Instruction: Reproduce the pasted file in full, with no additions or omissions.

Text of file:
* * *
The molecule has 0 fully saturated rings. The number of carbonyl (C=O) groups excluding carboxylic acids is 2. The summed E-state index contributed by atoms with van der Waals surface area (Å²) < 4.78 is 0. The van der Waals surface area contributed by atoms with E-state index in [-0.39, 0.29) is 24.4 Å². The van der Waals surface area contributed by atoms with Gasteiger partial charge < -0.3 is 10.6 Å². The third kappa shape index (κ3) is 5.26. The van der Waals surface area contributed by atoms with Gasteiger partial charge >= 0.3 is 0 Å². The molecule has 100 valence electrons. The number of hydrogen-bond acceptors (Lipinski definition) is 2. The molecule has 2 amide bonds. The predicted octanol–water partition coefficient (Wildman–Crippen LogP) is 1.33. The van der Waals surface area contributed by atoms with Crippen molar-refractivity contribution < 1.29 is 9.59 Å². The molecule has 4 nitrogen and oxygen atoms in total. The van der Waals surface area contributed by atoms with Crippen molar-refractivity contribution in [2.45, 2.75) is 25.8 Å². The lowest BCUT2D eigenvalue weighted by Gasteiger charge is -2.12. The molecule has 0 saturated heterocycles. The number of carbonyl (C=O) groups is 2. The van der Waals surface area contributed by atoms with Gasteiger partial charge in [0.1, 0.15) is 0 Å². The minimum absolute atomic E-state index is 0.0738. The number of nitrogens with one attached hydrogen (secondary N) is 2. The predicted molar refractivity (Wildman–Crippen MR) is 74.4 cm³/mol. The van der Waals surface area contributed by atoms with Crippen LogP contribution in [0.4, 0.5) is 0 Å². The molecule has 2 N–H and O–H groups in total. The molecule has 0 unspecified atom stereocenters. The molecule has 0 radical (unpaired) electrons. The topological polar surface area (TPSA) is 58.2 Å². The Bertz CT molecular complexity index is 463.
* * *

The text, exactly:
The molecule has 0 fully saturated rings. The number of carbonyl (C=O) groups excluding carboxylic acids is 2. The summed E-state index contributed by atoms with van der Waals surface area (Å²) < 4.78 is 0. The van der Waals surface area contributed by atoms with E-state index in [-0.39, 0.29) is 24.4 Å². The van der Waals surface area contributed by atoms with Gasteiger partial charge < -0.3 is 10.6 Å². The third kappa shape index (κ3) is 5.26. The van der Waals surface area contributed by atoms with Gasteiger partial charge >= 0.3 is 0 Å². The molecule has 100 valence electrons. The number of hydrogen-bond acceptors (Lipinski definition) is 2. The molecule has 2 amide bonds. The predicted octanol–water partition coefficient (Wildman–Crippen LogP) is 1.33. The van der Waals surface area contributed by atoms with Crippen molar-refractivity contribution < 1.29 is 9.59 Å². The molecule has 4 nitrogen and oxygen atoms in total. The van der Waals surface area contributed by atoms with Crippen molar-refractivity contribution in [2.45, 2.75) is 25.8 Å². The lowest BCUT2D eigenvalue weighted by Gasteiger charge is -2.12. The molecule has 0 saturated heterocycles. The number of carbonyl (C=O) groups is 2. The van der Waals surface area contributed by atoms with Gasteiger partial charge in [0.1, 0.15) is 0 Å². The minimum absolute atomic E-state index is 0.0738. The number of nitrogens with one attached hydrogen (secondary N) is 2. The predicted molar refractivity (Wildman–Crippen MR) is 74.4 cm³/mol. The van der Waals surface area contributed by atoms with Crippen LogP contribution in [0.4, 0.5) is 0 Å². The molecule has 2 N–H and O–H groups in total. The molecule has 0 unspecified atom stereocenters. The molecule has 0 radical (unpaired) electrons. The topological polar surface area (TPSA) is 58.2 Å². The Bertz CT molecular complexity index is 463.